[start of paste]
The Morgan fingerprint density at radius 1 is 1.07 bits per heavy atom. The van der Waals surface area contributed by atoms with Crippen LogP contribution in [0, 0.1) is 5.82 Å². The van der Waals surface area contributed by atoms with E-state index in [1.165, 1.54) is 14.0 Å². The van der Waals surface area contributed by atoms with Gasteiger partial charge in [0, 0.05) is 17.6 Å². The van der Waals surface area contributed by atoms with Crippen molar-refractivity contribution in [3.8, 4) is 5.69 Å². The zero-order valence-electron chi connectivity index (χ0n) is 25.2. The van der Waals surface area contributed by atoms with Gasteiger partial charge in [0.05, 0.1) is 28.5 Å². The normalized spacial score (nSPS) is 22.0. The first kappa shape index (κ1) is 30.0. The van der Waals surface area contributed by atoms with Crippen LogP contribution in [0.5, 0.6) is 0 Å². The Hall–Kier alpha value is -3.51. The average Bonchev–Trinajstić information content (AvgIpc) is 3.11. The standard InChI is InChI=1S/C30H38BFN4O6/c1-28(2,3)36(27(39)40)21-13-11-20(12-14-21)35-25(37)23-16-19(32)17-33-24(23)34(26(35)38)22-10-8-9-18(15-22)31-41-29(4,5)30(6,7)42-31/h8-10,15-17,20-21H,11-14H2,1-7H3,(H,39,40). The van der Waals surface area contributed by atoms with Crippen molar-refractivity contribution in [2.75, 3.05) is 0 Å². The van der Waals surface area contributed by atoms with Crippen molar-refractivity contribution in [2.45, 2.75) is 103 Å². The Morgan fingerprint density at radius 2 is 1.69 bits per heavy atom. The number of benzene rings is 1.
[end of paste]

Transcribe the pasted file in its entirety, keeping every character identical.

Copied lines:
The Morgan fingerprint density at radius 1 is 1.07 bits per heavy atom. The van der Waals surface area contributed by atoms with Crippen LogP contribution in [0, 0.1) is 5.82 Å². The van der Waals surface area contributed by atoms with E-state index in [1.165, 1.54) is 14.0 Å². The van der Waals surface area contributed by atoms with Gasteiger partial charge in [0, 0.05) is 17.6 Å². The van der Waals surface area contributed by atoms with Crippen molar-refractivity contribution in [3.8, 4) is 5.69 Å². The zero-order valence-electron chi connectivity index (χ0n) is 25.2. The van der Waals surface area contributed by atoms with Gasteiger partial charge in [0.05, 0.1) is 28.5 Å². The normalized spacial score (nSPS) is 22.0. The first kappa shape index (κ1) is 30.0. The van der Waals surface area contributed by atoms with Crippen LogP contribution in [0.5, 0.6) is 0 Å². The Hall–Kier alpha value is -3.51. The average Bonchev–Trinajstić information content (AvgIpc) is 3.11. The standard InChI is InChI=1S/C30H38BFN4O6/c1-28(2,3)36(27(39)40)21-13-11-20(12-14-21)35-25(37)23-16-19(32)17-33-24(23)34(26(35)38)22-10-8-9-18(15-22)31-41-29(4,5)30(6,7)42-31/h8-10,15-17,20-21H,11-14H2,1-7H3,(H,39,40). The van der Waals surface area contributed by atoms with Crippen molar-refractivity contribution in [2.75, 3.05) is 0 Å². The van der Waals surface area contributed by atoms with Crippen molar-refractivity contribution in [2.45, 2.75) is 103 Å². The Morgan fingerprint density at radius 2 is 1.69 bits per heavy atom. The number of benzene rings is 1.